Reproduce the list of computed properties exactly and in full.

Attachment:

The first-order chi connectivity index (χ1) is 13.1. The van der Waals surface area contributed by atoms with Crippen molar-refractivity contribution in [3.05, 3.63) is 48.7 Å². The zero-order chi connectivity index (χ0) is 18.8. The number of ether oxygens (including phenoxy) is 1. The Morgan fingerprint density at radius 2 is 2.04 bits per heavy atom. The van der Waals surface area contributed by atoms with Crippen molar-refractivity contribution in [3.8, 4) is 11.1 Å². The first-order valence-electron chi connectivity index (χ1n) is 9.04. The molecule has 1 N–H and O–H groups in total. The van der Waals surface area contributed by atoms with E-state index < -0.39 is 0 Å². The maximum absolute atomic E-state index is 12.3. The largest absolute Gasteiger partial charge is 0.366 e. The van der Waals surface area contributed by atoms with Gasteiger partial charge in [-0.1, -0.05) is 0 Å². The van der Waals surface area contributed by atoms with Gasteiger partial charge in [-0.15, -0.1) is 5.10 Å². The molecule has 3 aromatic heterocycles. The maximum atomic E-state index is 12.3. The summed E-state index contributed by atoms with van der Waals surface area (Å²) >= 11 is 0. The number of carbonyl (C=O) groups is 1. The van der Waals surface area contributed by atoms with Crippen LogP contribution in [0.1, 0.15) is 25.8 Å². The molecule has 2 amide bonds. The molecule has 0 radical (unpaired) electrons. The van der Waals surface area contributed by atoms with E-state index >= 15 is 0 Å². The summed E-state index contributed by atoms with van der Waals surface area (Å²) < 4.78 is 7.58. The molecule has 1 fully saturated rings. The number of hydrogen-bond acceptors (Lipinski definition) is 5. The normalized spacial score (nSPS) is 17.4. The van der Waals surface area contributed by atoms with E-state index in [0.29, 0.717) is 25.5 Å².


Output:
The first-order chi connectivity index (χ1) is 13.1. The van der Waals surface area contributed by atoms with Crippen molar-refractivity contribution in [3.05, 3.63) is 48.7 Å². The zero-order chi connectivity index (χ0) is 18.8. The number of ether oxygens (including phenoxy) is 1. The Morgan fingerprint density at radius 2 is 2.04 bits per heavy atom. The van der Waals surface area contributed by atoms with Crippen molar-refractivity contribution in [3.8, 4) is 11.1 Å². The first-order valence-electron chi connectivity index (χ1n) is 9.04. The molecule has 1 N–H and O–H groups in total. The van der Waals surface area contributed by atoms with E-state index < -0.39 is 0 Å². The maximum absolute atomic E-state index is 12.3. The largest absolute Gasteiger partial charge is 0.366 e. The van der Waals surface area contributed by atoms with Gasteiger partial charge in [-0.1, -0.05) is 0 Å². The van der Waals surface area contributed by atoms with Gasteiger partial charge in [-0.15, -0.1) is 5.10 Å². The molecule has 3 aromatic heterocycles. The maximum atomic E-state index is 12.3. The summed E-state index contributed by atoms with van der Waals surface area (Å²) >= 11 is 0. The number of carbonyl (C=O) groups is 1. The van der Waals surface area contributed by atoms with Crippen LogP contribution in [0.1, 0.15) is 25.8 Å². The molecule has 2 amide bonds. The molecule has 0 radical (unpaired) electrons. The van der Waals surface area contributed by atoms with E-state index >= 15 is 0 Å². The summed E-state index contributed by atoms with van der Waals surface area (Å²) < 4.78 is 7.58. The molecule has 1 fully saturated rings. The number of hydrogen-bond acceptors (Lipinski definition) is 5. The normalized spacial score (nSPS) is 17.4. The van der Waals surface area contributed by atoms with E-state index in [0.29, 0.717) is 25.5 Å².